The songs that are on repeat right now…
Kodaline- High Hopes
Katy Perry- Roar
Arctic Monkeys- Why’d You Only Call Me When You’re High?
Ellie Goulding- Burn
Counting Crows- Colourblind
Frank Ocean- Lost
The Wombats- Our Perfect Disease
Sade- By Your Side
Kings of Leon- Fans
Ben Rector- You and Me
Andrew James and Paul Johnston- Free Falling
Kodaline- All Comes Down
The ultimate investment piece, leather is the trend that just keeps on giving. For autumn/winter, think less beaten-up biker and more luxe appeal as seductive dresses, sleek separates and trim-detailing take our love of leather to more sophisticated territory. I am having a serious love affair with leather right now, some of my favourite pieces, below.
Topshop dress £120.00
Accessorize scallop leather gloves £22.00
Alexander McQueen double wrap leather bracelet £135.00
Reiss Fante navy leather sleeve coat £295.00
Marni gold-plated, woven leather necklace £195.25 (on sale)
House of Harlow 1960 Jade clutch £143.53
The Kooples tweed and leather skirt £145.00
I have recently become obsessed Letters of Note, a website that aims to gather and sort fascinating letters, postcards, telegrams, faxes, and memos. Today’s letter resulted from a group of students from Xavier High School in New York City writing to their favourite authors asking them to visit the school. This was an exercise in persuasive writing, but what resulted was something very special. Five students wrote to Kurt Vonnegut, and Kurt Vonnegut wrote back.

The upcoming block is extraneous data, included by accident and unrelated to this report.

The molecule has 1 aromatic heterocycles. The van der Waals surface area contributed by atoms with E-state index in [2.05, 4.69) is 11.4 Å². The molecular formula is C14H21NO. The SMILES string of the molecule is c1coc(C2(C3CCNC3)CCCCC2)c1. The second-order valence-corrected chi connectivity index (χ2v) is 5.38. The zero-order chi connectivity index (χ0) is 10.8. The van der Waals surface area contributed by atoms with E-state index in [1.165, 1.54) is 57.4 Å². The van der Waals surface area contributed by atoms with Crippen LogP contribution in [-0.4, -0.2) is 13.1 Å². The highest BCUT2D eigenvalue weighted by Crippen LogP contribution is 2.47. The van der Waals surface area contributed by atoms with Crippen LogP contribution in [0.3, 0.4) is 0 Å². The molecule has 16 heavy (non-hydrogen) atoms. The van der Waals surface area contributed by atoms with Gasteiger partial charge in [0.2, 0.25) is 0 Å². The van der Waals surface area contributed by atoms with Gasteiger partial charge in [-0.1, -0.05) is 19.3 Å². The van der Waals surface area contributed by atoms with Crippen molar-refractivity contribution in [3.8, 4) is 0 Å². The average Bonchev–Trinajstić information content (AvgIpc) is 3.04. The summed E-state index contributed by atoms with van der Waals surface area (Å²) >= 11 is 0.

Here’s what he said.
November 5, 2006
Dear Xavier High School, and Ms. Lockwood, and Messrs Perin, McFeely, Batten, Maurer and Congiusta:
I thank you for your friendly letters. You sure know how to cheer up a really old geezer (84) in his sunset years. I don’t make public appearances any more because I now resemble nothing so much as an iguana.
What I had to say to you, moreover, would not take long, to wit: Practice any art, music, singing, dancing, acting, drawing, painting, sculpting, poetry, fiction, essays, reportage, no matter how well or badly, not to get money and fame, but to experience becoming, to find out what’s inside you, to make your soul grow.
Seriously! I mean starting right now, do art and do it for the rest of your lives. Draw a funny or nice picture of Ms. Lockwood, and give it to her. Dance home after school, and sing in the shower and on and on. Make a face in your mashed potatoes. Pretend you’re Count Dracula.
Here’s an assignment for tonight, and I hope Ms. Lockwood will flunk you if you don’t do it: Write a six line poem, about anything, but rhymed. No fair tennis without a net. Make it as good as you possibly can. But don’t tell anybody what you’re doing. Don’t show it or recite it to anybody, not even your girlfriend or parents or whatever, or Ms. Lockwood. OK?
Tear it up into teeny-weeny pieces, and discard them into widely separated trash recepticals. You will find that you have already been gloriously rewarded for your poem. You have experienced becoming, learned a lot more about what’s inside you, and you have made your soul grow.
God bless you all!
Inspired? You will be…more here.